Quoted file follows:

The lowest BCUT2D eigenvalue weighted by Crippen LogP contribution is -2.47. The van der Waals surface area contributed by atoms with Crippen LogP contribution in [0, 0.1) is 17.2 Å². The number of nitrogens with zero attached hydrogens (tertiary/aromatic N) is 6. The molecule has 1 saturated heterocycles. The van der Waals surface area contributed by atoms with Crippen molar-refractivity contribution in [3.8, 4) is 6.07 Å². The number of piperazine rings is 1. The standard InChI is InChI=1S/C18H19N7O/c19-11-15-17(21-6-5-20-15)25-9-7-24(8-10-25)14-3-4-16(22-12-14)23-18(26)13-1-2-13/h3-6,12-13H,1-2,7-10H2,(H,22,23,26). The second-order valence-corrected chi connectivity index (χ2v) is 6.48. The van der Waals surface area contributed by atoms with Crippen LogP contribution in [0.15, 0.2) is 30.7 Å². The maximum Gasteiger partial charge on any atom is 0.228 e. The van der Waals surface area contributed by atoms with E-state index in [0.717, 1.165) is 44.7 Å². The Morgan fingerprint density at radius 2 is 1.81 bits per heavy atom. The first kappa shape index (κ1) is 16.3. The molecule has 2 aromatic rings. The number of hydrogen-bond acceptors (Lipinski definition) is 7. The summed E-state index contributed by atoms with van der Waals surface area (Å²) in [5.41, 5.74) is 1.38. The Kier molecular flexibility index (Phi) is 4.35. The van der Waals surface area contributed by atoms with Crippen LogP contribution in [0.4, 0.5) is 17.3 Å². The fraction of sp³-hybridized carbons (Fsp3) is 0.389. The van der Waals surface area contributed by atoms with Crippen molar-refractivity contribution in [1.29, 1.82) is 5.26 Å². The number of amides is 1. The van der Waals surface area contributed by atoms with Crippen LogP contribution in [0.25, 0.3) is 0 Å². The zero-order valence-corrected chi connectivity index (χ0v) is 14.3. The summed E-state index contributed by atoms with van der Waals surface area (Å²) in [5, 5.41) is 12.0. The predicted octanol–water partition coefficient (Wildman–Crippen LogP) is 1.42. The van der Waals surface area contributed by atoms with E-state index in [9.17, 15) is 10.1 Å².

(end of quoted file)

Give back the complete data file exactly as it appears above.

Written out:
The lowest BCUT2D eigenvalue weighted by Crippen LogP contribution is -2.47. The van der Waals surface area contributed by atoms with Crippen LogP contribution in [0, 0.1) is 17.2 Å². The number of nitrogens with zero attached hydrogens (tertiary/aromatic N) is 6. The molecule has 1 saturated heterocycles. The van der Waals surface area contributed by atoms with Crippen molar-refractivity contribution in [3.8, 4) is 6.07 Å². The number of piperazine rings is 1. The standard InChI is InChI=1S/C18H19N7O/c19-11-15-17(21-6-5-20-15)25-9-7-24(8-10-25)14-3-4-16(22-12-14)23-18(26)13-1-2-13/h3-6,12-13H,1-2,7-10H2,(H,22,23,26). The second-order valence-corrected chi connectivity index (χ2v) is 6.48. The van der Waals surface area contributed by atoms with Crippen LogP contribution in [0.15, 0.2) is 30.7 Å². The maximum Gasteiger partial charge on any atom is 0.228 e. The van der Waals surface area contributed by atoms with E-state index in [0.717, 1.165) is 44.7 Å². The Morgan fingerprint density at radius 2 is 1.81 bits per heavy atom. The first kappa shape index (κ1) is 16.3. The molecule has 2 aromatic rings. The number of hydrogen-bond acceptors (Lipinski definition) is 7. The summed E-state index contributed by atoms with van der Waals surface area (Å²) in [5.41, 5.74) is 1.38. The Kier molecular flexibility index (Phi) is 4.35. The van der Waals surface area contributed by atoms with Crippen LogP contribution in [0.4, 0.5) is 17.3 Å². The fraction of sp³-hybridized carbons (Fsp3) is 0.389. The van der Waals surface area contributed by atoms with Crippen molar-refractivity contribution in [1.29, 1.82) is 5.26 Å². The number of amides is 1. The van der Waals surface area contributed by atoms with Crippen LogP contribution in [0.25, 0.3) is 0 Å². The zero-order valence-corrected chi connectivity index (χ0v) is 14.3. The summed E-state index contributed by atoms with van der Waals surface area (Å²) in [5, 5.41) is 12.0. The predicted octanol–water partition coefficient (Wildman–Crippen LogP) is 1.42. The van der Waals surface area contributed by atoms with E-state index in [9.17, 15) is 10.1 Å².